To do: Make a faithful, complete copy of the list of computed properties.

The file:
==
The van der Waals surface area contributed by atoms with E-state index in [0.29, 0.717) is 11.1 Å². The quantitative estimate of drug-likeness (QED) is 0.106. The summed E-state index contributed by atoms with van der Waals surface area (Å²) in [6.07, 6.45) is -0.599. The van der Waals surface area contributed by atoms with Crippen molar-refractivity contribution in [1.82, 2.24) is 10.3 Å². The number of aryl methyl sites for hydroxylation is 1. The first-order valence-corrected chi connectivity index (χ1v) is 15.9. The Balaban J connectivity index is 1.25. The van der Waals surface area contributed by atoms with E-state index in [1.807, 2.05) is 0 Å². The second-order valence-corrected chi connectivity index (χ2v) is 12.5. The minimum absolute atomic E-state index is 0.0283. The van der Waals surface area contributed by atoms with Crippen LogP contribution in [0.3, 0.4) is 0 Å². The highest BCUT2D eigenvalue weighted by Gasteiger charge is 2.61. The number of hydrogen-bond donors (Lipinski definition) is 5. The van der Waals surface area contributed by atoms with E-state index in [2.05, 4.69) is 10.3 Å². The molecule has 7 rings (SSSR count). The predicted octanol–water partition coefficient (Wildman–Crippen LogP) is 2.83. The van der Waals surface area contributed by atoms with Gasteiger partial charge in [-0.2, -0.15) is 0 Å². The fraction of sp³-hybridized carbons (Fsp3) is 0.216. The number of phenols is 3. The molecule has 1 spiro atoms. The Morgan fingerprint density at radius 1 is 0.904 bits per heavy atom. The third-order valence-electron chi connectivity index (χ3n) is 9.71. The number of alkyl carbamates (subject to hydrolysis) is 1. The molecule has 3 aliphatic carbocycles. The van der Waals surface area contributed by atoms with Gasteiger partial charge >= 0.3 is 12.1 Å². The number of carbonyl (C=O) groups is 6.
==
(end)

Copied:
The van der Waals surface area contributed by atoms with E-state index in [0.29, 0.717) is 11.1 Å². The quantitative estimate of drug-likeness (QED) is 0.106. The summed E-state index contributed by atoms with van der Waals surface area (Å²) in [6.07, 6.45) is -0.599. The van der Waals surface area contributed by atoms with Crippen molar-refractivity contribution in [1.82, 2.24) is 10.3 Å². The number of aryl methyl sites for hydroxylation is 1. The first-order valence-corrected chi connectivity index (χ1v) is 15.9. The Balaban J connectivity index is 1.25. The van der Waals surface area contributed by atoms with E-state index in [1.807, 2.05) is 0 Å². The second-order valence-corrected chi connectivity index (χ2v) is 12.5. The minimum absolute atomic E-state index is 0.0283. The van der Waals surface area contributed by atoms with Crippen LogP contribution in [0.3, 0.4) is 0 Å². The highest BCUT2D eigenvalue weighted by Gasteiger charge is 2.61. The number of hydrogen-bond donors (Lipinski definition) is 5. The van der Waals surface area contributed by atoms with E-state index in [2.05, 4.69) is 10.3 Å². The molecule has 7 rings (SSSR count). The predicted octanol–water partition coefficient (Wildman–Crippen LogP) is 2.83. The van der Waals surface area contributed by atoms with Gasteiger partial charge in [-0.2, -0.15) is 0 Å². The fraction of sp³-hybridized carbons (Fsp3) is 0.216. The number of phenols is 3. The molecule has 1 spiro atoms. The Morgan fingerprint density at radius 1 is 0.904 bits per heavy atom. The third-order valence-electron chi connectivity index (χ3n) is 9.71. The number of alkyl carbamates (subject to hydrolysis) is 1. The molecule has 3 aliphatic carbocycles. The van der Waals surface area contributed by atoms with Gasteiger partial charge >= 0.3 is 12.1 Å². The number of carbonyl (C=O) groups is 6.